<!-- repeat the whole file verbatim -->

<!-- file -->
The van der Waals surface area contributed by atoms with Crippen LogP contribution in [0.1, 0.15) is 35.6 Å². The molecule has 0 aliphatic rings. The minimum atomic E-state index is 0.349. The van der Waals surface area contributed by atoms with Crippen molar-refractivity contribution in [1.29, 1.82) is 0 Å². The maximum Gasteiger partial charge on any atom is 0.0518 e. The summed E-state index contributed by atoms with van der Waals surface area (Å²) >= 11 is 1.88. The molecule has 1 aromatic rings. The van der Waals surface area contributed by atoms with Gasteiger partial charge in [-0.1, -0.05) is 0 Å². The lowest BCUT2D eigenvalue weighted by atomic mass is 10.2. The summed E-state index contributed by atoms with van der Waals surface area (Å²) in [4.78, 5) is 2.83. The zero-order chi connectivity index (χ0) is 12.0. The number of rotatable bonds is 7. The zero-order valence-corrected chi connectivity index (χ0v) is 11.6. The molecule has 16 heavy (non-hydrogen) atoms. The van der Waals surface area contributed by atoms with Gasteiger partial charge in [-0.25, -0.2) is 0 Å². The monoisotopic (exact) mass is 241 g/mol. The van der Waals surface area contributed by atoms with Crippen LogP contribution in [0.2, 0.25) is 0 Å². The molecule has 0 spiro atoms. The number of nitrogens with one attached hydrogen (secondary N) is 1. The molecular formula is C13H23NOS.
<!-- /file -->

The van der Waals surface area contributed by atoms with Crippen LogP contribution in [0.1, 0.15) is 35.6 Å². The molecule has 0 aliphatic rings. The minimum atomic E-state index is 0.349. The van der Waals surface area contributed by atoms with Crippen molar-refractivity contribution in [1.29, 1.82) is 0 Å². The maximum Gasteiger partial charge on any atom is 0.0518 e. The summed E-state index contributed by atoms with van der Waals surface area (Å²) >= 11 is 1.88. The molecule has 1 aromatic rings. The van der Waals surface area contributed by atoms with Gasteiger partial charge in [-0.1, -0.05) is 0 Å². The lowest BCUT2D eigenvalue weighted by atomic mass is 10.2. The summed E-state index contributed by atoms with van der Waals surface area (Å²) in [4.78, 5) is 2.83. The zero-order chi connectivity index (χ0) is 12.0. The number of rotatable bonds is 7. The zero-order valence-corrected chi connectivity index (χ0v) is 11.6. The molecule has 16 heavy (non-hydrogen) atoms. The van der Waals surface area contributed by atoms with Gasteiger partial charge in [-0.25, -0.2) is 0 Å². The monoisotopic (exact) mass is 241 g/mol. The van der Waals surface area contributed by atoms with Crippen LogP contribution in [0.2, 0.25) is 0 Å². The molecule has 0 spiro atoms. The number of nitrogens with one attached hydrogen (secondary N) is 1. The molecular formula is C13H23NOS.